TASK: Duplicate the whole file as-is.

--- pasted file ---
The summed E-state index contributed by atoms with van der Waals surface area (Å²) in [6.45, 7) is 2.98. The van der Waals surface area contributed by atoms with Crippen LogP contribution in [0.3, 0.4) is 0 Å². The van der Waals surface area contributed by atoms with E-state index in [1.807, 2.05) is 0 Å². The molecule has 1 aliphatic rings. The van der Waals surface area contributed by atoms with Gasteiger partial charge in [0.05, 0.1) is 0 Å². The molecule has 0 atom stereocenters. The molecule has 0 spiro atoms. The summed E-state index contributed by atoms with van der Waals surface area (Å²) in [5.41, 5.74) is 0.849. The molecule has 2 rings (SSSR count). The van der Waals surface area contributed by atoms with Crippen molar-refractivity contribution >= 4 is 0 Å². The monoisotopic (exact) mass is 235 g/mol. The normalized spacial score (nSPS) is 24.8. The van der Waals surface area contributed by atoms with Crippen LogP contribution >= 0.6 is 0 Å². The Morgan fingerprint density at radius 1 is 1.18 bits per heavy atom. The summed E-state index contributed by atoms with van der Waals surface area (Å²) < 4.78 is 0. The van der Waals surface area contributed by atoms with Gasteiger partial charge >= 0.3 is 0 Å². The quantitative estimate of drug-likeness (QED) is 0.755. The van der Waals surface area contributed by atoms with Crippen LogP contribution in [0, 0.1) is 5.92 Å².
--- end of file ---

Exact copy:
The summed E-state index contributed by atoms with van der Waals surface area (Å²) in [6.45, 7) is 2.98. The van der Waals surface area contributed by atoms with Crippen LogP contribution in [0.3, 0.4) is 0 Å². The van der Waals surface area contributed by atoms with E-state index in [1.807, 2.05) is 0 Å². The molecule has 1 aliphatic rings. The van der Waals surface area contributed by atoms with Gasteiger partial charge in [0.05, 0.1) is 0 Å². The molecule has 0 atom stereocenters. The molecule has 0 spiro atoms. The summed E-state index contributed by atoms with van der Waals surface area (Å²) in [5.41, 5.74) is 0.849. The molecule has 2 rings (SSSR count). The van der Waals surface area contributed by atoms with Crippen molar-refractivity contribution >= 4 is 0 Å². The monoisotopic (exact) mass is 235 g/mol. The normalized spacial score (nSPS) is 24.8. The van der Waals surface area contributed by atoms with Crippen LogP contribution >= 0.6 is 0 Å². The Morgan fingerprint density at radius 1 is 1.18 bits per heavy atom. The summed E-state index contributed by atoms with van der Waals surface area (Å²) < 4.78 is 0. The van der Waals surface area contributed by atoms with Gasteiger partial charge >= 0.3 is 0 Å². The quantitative estimate of drug-likeness (QED) is 0.755. The van der Waals surface area contributed by atoms with Crippen LogP contribution in [0, 0.1) is 5.92 Å².